Shanghai, China, Mar 24 (EFE) .- The Chinese government claimed Friday it has never asked and will never ask companies or individuals to collect information or provide it in other countries in violation of local laws.
The statement from the government at Beijing came ahead of a possible ban on the social media and video sharing app TikTok in the United States.
Chinese foreign ministry spokesperson Mao Ning said their government attaches great importance to the protection of data security and privacy in accordance with the law.
Mao was responding to a question at a press conference about the appearance of TikTok CEO Shou Zi Chew before a committee of the US Congress.
The spokesperson said that Washington has assumed TikTok to be guilty even though it has not offered any proof that the application threatens the national security of the United States.
According to the official newspaper Global Times, Mao also denounced Friday the possibility of TikTok being banned in the US as a form of political persecution driven by xenophobia.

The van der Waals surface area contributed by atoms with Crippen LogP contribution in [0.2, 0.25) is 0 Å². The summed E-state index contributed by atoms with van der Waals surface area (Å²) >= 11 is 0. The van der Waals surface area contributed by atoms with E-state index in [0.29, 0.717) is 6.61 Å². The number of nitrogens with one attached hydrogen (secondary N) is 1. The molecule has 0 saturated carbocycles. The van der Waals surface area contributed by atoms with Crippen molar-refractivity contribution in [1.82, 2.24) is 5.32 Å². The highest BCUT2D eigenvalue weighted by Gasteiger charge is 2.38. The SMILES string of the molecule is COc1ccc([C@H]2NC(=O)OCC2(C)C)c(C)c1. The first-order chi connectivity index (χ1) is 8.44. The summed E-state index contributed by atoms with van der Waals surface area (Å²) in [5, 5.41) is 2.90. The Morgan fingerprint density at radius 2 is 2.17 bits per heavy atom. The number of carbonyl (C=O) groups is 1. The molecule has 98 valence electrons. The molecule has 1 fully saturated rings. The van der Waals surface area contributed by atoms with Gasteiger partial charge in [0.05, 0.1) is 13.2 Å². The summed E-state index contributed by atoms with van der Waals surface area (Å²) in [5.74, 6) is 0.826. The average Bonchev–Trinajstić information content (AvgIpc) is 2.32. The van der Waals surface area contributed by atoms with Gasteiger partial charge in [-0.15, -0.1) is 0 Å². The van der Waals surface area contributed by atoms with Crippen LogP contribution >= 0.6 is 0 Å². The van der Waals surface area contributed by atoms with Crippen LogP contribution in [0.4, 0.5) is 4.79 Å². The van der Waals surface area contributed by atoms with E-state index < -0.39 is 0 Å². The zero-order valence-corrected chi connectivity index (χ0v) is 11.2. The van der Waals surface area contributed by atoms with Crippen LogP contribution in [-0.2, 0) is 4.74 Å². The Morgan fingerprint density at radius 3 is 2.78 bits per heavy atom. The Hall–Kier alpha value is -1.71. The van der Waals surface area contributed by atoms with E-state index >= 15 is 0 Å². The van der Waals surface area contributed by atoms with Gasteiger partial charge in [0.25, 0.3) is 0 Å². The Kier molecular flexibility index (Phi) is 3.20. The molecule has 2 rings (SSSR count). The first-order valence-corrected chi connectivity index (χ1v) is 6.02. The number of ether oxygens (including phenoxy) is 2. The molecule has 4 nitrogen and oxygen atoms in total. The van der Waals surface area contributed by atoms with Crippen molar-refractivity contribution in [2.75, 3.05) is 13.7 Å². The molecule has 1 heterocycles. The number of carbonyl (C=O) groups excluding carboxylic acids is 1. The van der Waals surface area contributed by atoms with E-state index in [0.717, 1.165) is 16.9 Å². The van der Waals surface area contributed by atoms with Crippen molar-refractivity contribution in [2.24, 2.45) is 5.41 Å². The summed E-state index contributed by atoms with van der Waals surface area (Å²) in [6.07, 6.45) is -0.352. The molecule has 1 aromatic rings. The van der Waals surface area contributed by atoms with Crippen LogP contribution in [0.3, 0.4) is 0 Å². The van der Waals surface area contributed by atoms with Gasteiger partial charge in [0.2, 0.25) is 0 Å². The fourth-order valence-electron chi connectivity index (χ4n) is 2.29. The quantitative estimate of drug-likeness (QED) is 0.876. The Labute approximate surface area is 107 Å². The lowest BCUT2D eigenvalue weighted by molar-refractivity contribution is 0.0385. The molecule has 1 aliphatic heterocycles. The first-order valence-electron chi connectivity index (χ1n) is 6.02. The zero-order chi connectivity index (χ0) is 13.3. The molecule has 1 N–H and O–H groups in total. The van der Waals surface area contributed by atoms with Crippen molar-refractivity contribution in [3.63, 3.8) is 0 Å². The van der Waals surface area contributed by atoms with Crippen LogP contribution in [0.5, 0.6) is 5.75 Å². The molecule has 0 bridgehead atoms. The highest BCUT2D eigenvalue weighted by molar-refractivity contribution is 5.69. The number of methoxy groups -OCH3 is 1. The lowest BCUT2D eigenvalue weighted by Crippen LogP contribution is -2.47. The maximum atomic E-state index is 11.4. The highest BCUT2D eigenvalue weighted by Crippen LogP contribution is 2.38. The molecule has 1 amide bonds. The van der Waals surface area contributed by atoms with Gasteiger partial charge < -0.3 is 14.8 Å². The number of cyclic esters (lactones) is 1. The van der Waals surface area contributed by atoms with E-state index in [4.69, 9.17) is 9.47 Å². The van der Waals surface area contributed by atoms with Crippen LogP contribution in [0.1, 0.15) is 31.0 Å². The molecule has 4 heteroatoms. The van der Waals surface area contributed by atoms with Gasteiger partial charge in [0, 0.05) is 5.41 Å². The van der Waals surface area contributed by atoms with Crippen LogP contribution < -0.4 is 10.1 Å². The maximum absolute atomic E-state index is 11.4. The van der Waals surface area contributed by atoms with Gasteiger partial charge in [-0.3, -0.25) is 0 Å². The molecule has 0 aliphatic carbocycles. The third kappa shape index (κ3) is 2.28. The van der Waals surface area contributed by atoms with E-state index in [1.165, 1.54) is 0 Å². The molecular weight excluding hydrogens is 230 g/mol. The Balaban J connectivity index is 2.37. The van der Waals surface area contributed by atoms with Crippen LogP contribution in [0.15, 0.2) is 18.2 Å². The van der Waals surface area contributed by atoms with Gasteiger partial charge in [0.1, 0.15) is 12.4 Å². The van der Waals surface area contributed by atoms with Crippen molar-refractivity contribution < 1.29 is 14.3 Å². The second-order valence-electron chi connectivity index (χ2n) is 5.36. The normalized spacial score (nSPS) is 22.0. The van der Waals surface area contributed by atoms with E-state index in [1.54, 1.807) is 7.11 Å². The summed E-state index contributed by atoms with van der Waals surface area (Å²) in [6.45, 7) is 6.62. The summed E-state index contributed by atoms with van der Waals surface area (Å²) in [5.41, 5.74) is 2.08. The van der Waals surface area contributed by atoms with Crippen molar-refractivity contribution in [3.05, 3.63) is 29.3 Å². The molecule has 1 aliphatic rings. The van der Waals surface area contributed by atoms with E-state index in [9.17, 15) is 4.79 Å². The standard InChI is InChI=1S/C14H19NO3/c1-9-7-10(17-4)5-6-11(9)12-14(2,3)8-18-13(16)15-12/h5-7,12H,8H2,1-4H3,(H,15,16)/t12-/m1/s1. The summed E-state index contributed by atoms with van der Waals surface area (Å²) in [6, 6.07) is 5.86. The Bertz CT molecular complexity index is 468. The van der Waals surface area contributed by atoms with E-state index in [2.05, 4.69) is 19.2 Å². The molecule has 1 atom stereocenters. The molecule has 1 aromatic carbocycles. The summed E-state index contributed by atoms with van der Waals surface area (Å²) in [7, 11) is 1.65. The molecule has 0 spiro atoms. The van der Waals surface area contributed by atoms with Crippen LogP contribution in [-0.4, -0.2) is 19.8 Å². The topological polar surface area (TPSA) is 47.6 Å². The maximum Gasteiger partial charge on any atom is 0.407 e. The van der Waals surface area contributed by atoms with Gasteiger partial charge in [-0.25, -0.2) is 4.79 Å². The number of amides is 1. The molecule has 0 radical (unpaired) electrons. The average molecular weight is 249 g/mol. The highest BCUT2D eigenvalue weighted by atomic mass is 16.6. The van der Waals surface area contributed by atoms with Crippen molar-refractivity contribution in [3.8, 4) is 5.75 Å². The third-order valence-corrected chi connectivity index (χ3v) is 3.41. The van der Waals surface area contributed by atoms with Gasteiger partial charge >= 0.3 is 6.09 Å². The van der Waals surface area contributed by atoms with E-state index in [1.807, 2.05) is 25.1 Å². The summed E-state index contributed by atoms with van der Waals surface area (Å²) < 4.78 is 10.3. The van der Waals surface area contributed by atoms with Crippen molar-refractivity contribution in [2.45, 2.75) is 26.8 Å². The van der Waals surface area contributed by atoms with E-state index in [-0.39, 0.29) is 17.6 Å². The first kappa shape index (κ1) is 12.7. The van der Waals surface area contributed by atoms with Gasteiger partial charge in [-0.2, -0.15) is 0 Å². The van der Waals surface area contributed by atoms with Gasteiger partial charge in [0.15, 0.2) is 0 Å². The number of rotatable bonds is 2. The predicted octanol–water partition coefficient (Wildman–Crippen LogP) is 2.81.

On Thursday, the Chinese Ministry of Commerce protested in this regard, underlining that Beijing would firmly oppose a ban on the app.
According to several US media outlets, Washington threatened the Chinese technology firm ByteDance – developer of the application – to ban Tik Tok nationwide if it does not sell its shares in the popular app.
A spokesperson for the Commerce Ministry also said that a sale of TikTok would be a matter concerning the export of technology that should follow the administrative licensing procedures in accordance with Chinese laws.
Several critics have accused ByteDance of having ties to the Chinese Communist Party, although TikTok denies such accusations, claiming it does not censor content or give the Chinese government access to its data.
The White House recently gave U.S. federal agencies 30 days to remove the social network TikTok from all government electronic devices.
The European Commission and the European Union also banned their workers from using TikTok on official phones for security reasons, a decision also criticized by Beijing. EFE